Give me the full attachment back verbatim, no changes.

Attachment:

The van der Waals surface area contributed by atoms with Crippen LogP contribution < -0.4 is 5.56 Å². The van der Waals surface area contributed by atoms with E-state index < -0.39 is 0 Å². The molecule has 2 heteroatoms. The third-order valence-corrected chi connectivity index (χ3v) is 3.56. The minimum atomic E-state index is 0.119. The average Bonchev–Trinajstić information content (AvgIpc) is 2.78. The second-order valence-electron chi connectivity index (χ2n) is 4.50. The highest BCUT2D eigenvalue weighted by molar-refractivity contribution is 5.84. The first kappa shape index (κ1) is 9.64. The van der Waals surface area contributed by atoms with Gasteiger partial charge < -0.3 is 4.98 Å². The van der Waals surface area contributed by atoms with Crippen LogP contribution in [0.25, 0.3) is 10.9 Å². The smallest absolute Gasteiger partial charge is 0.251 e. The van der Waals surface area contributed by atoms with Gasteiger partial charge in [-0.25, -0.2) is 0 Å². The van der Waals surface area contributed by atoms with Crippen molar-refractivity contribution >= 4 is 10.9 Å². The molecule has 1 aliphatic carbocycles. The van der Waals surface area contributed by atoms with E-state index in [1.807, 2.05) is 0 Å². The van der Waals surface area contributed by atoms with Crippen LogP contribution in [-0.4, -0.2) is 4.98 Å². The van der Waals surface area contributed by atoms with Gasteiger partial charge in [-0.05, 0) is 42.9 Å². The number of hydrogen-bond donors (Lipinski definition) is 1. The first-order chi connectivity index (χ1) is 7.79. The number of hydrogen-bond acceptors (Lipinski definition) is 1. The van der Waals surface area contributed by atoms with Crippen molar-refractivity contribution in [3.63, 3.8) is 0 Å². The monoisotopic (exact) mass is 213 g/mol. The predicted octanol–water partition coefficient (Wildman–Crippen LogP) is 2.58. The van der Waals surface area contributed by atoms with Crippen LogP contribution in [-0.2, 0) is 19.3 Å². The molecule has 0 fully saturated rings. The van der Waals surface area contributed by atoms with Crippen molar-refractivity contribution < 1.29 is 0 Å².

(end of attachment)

The van der Waals surface area contributed by atoms with Crippen LogP contribution < -0.4 is 5.56 Å². The van der Waals surface area contributed by atoms with E-state index < -0.39 is 0 Å². The molecule has 2 heteroatoms. The third-order valence-corrected chi connectivity index (χ3v) is 3.56. The minimum atomic E-state index is 0.119. The average Bonchev–Trinajstić information content (AvgIpc) is 2.78. The second-order valence-electron chi connectivity index (χ2n) is 4.50. The highest BCUT2D eigenvalue weighted by molar-refractivity contribution is 5.84. The first kappa shape index (κ1) is 9.64. The van der Waals surface area contributed by atoms with Gasteiger partial charge < -0.3 is 4.98 Å². The van der Waals surface area contributed by atoms with Crippen LogP contribution in [0.25, 0.3) is 10.9 Å². The smallest absolute Gasteiger partial charge is 0.251 e. The van der Waals surface area contributed by atoms with Gasteiger partial charge in [-0.25, -0.2) is 0 Å². The van der Waals surface area contributed by atoms with Crippen molar-refractivity contribution >= 4 is 10.9 Å². The molecule has 1 aliphatic carbocycles. The van der Waals surface area contributed by atoms with E-state index in [1.807, 2.05) is 0 Å². The van der Waals surface area contributed by atoms with Crippen LogP contribution in [-0.4, -0.2) is 4.98 Å². The van der Waals surface area contributed by atoms with Gasteiger partial charge in [-0.05, 0) is 42.9 Å². The number of hydrogen-bond donors (Lipinski definition) is 1. The first-order chi connectivity index (χ1) is 7.79. The number of hydrogen-bond acceptors (Lipinski definition) is 1. The van der Waals surface area contributed by atoms with Crippen molar-refractivity contribution in [3.63, 3.8) is 0 Å². The monoisotopic (exact) mass is 213 g/mol. The predicted octanol–water partition coefficient (Wildman–Crippen LogP) is 2.58. The van der Waals surface area contributed by atoms with Crippen LogP contribution in [-0.2, 0) is 19.3 Å². The molecule has 0 fully saturated rings. The van der Waals surface area contributed by atoms with Crippen molar-refractivity contribution < 1.29 is 0 Å².